As important as we hold personal names and titles to be, the use of business cards has long been a de rigeur throughout the “civilized” world including Japan. There, the design and printing of name cards along with the etiquette on their use have evolved into a “niche culture” of its own in the usual Japanese way. There are myriad choices in the kind of paper, the kind of type face and design, as well as the proper way of presenting a name—with the printed words oriented toward the receiver, accompanied by a slight bow of your head, etc..
If I may inject my own idea about respecting names in the context of name cards, I’ve always respected the name my parents gave me in its original form in kanji, the “Japanese/Chinese” characters, so I always put my name in kanji along with Romaji on my name card. As you know, people coming from Japan who use business cards usually have their name and title printed in kanji, often with the same in Romaji on the flip side. But once Japanese people start living abroad, what do they do? Both in Singapore and in Vancouver, I would occasionally receive name cards from compatriots, in which the name is only printed in Romaji. In such international cities like Vancouver or LA or New York, there must surely be people—other than reporters for the local Japanese-language newspaper or Chinese people—who might be interested in, say, how Yoko-san or Yuji-san is written in kanji. If the name in kanji is what your parents gave you, you should keep it always, no matter where you happen to be living. That’s my humble opinion.
What about when a Nikkei person goes to work in Japan? Typically one side of the card would be in Romaji/English and the other in Japanese. If the surname and given name are all in katakana (e.g. ?????????, i.e. Michael Nakamura), it might imply that the person is an English-speaking Nikkeijin. If the surname was in kanji (??????), a relatively rare case, it could give the impression that the man is a Japanese-speaking Nikkeijin, or even that he’s a show biz-related person. If a Nikkei person felt so comfortable in Japanese culture and language, and he happened to have a Japanese name as well, the name might read ???, in which case he would be a “masked foreigner” indistinguishable from a Japanese as far as the impression from the name card is concerned.
What’s in a name? The things I’ve mentioned may seem like making a mountain out of a mole hill. It’s only as important as one considers it to be.
In closing, I’d like to share with you what I practice in the way of mnemonics—learning techniques that aid memory. The word comes from Mnemosyne, the daughter or titaness born of Uranus, or god of heaven, and Gaia, mother earth in Greek mythology. It’s equally fascinating that Mnemosyne is the mother by Zeus of the nine muses, who represent epic poetry, history, love poetry, music, tragedy, hymns, dance, comedy and astronomy, respectively.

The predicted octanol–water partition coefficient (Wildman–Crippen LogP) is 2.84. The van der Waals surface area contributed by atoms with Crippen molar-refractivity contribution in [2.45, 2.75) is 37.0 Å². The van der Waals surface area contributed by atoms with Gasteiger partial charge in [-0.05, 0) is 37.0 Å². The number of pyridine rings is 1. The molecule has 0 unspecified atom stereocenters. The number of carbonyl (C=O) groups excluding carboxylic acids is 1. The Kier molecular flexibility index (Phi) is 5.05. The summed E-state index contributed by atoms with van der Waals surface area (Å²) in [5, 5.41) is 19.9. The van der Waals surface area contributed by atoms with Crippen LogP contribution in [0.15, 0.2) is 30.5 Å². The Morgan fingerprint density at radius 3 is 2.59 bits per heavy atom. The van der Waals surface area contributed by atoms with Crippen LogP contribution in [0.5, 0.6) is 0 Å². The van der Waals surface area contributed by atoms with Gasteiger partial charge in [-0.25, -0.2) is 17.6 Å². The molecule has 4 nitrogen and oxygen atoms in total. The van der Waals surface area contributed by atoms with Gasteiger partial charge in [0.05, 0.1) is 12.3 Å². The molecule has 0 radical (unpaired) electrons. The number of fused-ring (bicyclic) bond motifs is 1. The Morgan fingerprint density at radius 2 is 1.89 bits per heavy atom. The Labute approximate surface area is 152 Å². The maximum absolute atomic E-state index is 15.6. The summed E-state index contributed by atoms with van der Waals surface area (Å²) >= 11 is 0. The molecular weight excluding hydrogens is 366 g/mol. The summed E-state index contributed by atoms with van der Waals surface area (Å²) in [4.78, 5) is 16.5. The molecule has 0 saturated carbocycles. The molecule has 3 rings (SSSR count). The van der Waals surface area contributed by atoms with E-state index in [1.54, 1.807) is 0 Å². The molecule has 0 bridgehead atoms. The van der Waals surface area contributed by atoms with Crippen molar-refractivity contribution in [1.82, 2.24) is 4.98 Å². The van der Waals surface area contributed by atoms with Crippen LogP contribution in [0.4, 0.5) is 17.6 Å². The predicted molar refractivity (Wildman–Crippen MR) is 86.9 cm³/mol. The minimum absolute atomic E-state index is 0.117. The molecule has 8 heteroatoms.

My simple method, picked up long ago from some magazine interview with a neurologist or something, is to keep thinking about whatever word I want to remember until I make some sort of word association, the more ridiculous, illogical or presposterous the better. The thinking process should take at least 20 seconds or so and maybe up to 30 seconds. The more ridiculous the association, i.e. the more likely the two bits of information involved have never been connected in that way before, the better my chance of remembering the association. If information stored can be simplistically likened to tiny creases on the brain, connecting two of them that have never been connected before should create a brand new crease.
To give an example of the technique when applied to remembering names, for instance, let’s go back to that “Tan something” with regard to Singaporean names. Among my colleagues at that government agency, whose names I needed to memorize as quickly as possible, was a fellow called Tan Suan Swee. The word I right away associated with those three syllables was the Japanese word “tansansui,” meaning soda (carbonated) water. The guy was from the chemical industries division, so I juxtaposed on his somewhat high cheekboned face the image of a soda water bottle. Whenever I had to memorize names and faces, I tried to make it a habit to play such little mental games. What about a name like the aforementioned Michael Nakamura? Both the surname and given name are quite common, but I happened to be a baseball fan going back many years, so I remember a guy called Michael Nakamura used to pitch for the Nippon Ham Fighters. So regardless of whether the person who gave me the said meishi (name card) is young or old, I would picture him in baseball uniform throwing the ball. That’s how it works.
When we get to a certain age level, we all, alas, have to start thinking about keeping our power of memory up. At least it’s easier than keeping your physical strength up, so I hope my small tip in amateur mnemonics was worth reading about.